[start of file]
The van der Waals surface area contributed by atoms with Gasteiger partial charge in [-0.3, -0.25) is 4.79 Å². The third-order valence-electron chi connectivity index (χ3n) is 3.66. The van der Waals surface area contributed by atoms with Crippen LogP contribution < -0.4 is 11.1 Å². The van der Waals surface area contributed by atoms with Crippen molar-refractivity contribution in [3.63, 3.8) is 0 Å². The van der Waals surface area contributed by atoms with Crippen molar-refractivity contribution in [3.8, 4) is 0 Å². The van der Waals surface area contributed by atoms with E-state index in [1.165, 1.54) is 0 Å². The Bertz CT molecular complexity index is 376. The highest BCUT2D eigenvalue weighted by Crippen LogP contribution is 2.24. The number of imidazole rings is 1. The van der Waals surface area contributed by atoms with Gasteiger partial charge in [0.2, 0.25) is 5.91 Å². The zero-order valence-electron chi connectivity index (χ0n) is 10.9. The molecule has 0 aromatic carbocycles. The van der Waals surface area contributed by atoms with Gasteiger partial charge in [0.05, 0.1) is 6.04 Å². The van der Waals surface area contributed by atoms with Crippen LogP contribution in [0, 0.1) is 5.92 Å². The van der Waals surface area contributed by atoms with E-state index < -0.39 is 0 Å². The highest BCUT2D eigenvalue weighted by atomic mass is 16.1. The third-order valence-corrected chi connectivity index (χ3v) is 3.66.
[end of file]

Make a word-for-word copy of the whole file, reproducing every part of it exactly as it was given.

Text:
The van der Waals surface area contributed by atoms with Gasteiger partial charge in [-0.3, -0.25) is 4.79 Å². The third-order valence-electron chi connectivity index (χ3n) is 3.66. The van der Waals surface area contributed by atoms with Crippen LogP contribution < -0.4 is 11.1 Å². The van der Waals surface area contributed by atoms with Crippen molar-refractivity contribution in [3.63, 3.8) is 0 Å². The van der Waals surface area contributed by atoms with Crippen molar-refractivity contribution in [3.8, 4) is 0 Å². The van der Waals surface area contributed by atoms with E-state index in [1.165, 1.54) is 0 Å². The Bertz CT molecular complexity index is 376. The highest BCUT2D eigenvalue weighted by Crippen LogP contribution is 2.24. The number of imidazole rings is 1. The van der Waals surface area contributed by atoms with Gasteiger partial charge in [0.2, 0.25) is 5.91 Å². The zero-order valence-electron chi connectivity index (χ0n) is 10.9. The molecule has 0 aromatic carbocycles. The van der Waals surface area contributed by atoms with Gasteiger partial charge in [0.05, 0.1) is 6.04 Å². The van der Waals surface area contributed by atoms with Crippen LogP contribution in [0, 0.1) is 5.92 Å². The van der Waals surface area contributed by atoms with E-state index < -0.39 is 0 Å². The highest BCUT2D eigenvalue weighted by atomic mass is 16.1. The third-order valence-corrected chi connectivity index (χ3v) is 3.66.